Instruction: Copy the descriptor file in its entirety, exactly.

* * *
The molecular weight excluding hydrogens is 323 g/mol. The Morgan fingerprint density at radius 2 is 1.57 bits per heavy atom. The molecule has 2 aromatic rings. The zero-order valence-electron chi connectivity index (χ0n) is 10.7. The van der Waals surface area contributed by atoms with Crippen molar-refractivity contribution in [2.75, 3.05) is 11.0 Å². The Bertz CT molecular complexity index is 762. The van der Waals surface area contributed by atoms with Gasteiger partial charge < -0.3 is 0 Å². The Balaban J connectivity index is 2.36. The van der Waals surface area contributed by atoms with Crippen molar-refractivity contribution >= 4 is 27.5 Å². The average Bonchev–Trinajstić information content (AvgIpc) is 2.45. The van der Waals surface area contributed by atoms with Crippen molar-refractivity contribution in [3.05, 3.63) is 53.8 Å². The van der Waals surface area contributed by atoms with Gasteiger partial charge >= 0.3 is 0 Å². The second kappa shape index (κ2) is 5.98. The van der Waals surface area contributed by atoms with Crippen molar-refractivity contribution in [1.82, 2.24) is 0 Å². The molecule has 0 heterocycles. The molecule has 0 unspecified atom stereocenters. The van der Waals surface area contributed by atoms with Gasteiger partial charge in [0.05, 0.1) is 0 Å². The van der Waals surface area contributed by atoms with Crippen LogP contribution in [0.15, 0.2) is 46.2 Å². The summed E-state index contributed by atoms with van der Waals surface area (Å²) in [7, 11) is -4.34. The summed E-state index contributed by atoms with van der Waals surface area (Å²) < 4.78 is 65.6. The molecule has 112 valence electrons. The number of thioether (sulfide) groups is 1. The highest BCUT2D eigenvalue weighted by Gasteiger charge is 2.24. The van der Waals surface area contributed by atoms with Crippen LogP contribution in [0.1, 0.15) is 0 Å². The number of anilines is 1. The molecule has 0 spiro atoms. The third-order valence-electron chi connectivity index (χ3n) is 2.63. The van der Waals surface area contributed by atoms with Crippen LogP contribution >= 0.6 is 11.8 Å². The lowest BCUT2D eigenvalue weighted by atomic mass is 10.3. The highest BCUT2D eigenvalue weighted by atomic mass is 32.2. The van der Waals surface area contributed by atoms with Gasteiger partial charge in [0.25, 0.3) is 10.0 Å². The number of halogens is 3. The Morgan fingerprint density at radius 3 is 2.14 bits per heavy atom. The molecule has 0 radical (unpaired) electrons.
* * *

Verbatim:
The molecular weight excluding hydrogens is 323 g/mol. The Morgan fingerprint density at radius 2 is 1.57 bits per heavy atom. The molecule has 2 aromatic rings. The zero-order valence-electron chi connectivity index (χ0n) is 10.7. The van der Waals surface area contributed by atoms with Crippen molar-refractivity contribution in [2.75, 3.05) is 11.0 Å². The Bertz CT molecular complexity index is 762. The van der Waals surface area contributed by atoms with Gasteiger partial charge < -0.3 is 0 Å². The Balaban J connectivity index is 2.36. The van der Waals surface area contributed by atoms with Crippen molar-refractivity contribution >= 4 is 27.5 Å². The average Bonchev–Trinajstić information content (AvgIpc) is 2.45. The van der Waals surface area contributed by atoms with Crippen molar-refractivity contribution in [3.05, 3.63) is 53.8 Å². The van der Waals surface area contributed by atoms with Gasteiger partial charge >= 0.3 is 0 Å². The second kappa shape index (κ2) is 5.98. The van der Waals surface area contributed by atoms with Crippen molar-refractivity contribution in [1.82, 2.24) is 0 Å². The molecule has 0 heterocycles. The molecule has 0 unspecified atom stereocenters. The van der Waals surface area contributed by atoms with Gasteiger partial charge in [0.05, 0.1) is 0 Å². The van der Waals surface area contributed by atoms with Crippen LogP contribution in [0.15, 0.2) is 46.2 Å². The summed E-state index contributed by atoms with van der Waals surface area (Å²) in [7, 11) is -4.34. The summed E-state index contributed by atoms with van der Waals surface area (Å²) < 4.78 is 65.6. The molecule has 112 valence electrons. The number of thioether (sulfide) groups is 1. The highest BCUT2D eigenvalue weighted by Gasteiger charge is 2.24. The van der Waals surface area contributed by atoms with Crippen LogP contribution in [0.1, 0.15) is 0 Å². The number of anilines is 1. The molecule has 0 spiro atoms. The third-order valence-electron chi connectivity index (χ3n) is 2.63. The van der Waals surface area contributed by atoms with Crippen LogP contribution >= 0.6 is 11.8 Å². The lowest BCUT2D eigenvalue weighted by atomic mass is 10.3. The highest BCUT2D eigenvalue weighted by atomic mass is 32.2. The van der Waals surface area contributed by atoms with Gasteiger partial charge in [0.25, 0.3) is 10.0 Å². The number of halogens is 3. The Morgan fingerprint density at radius 3 is 2.14 bits per heavy atom. The molecule has 0 radical (unpaired) electrons.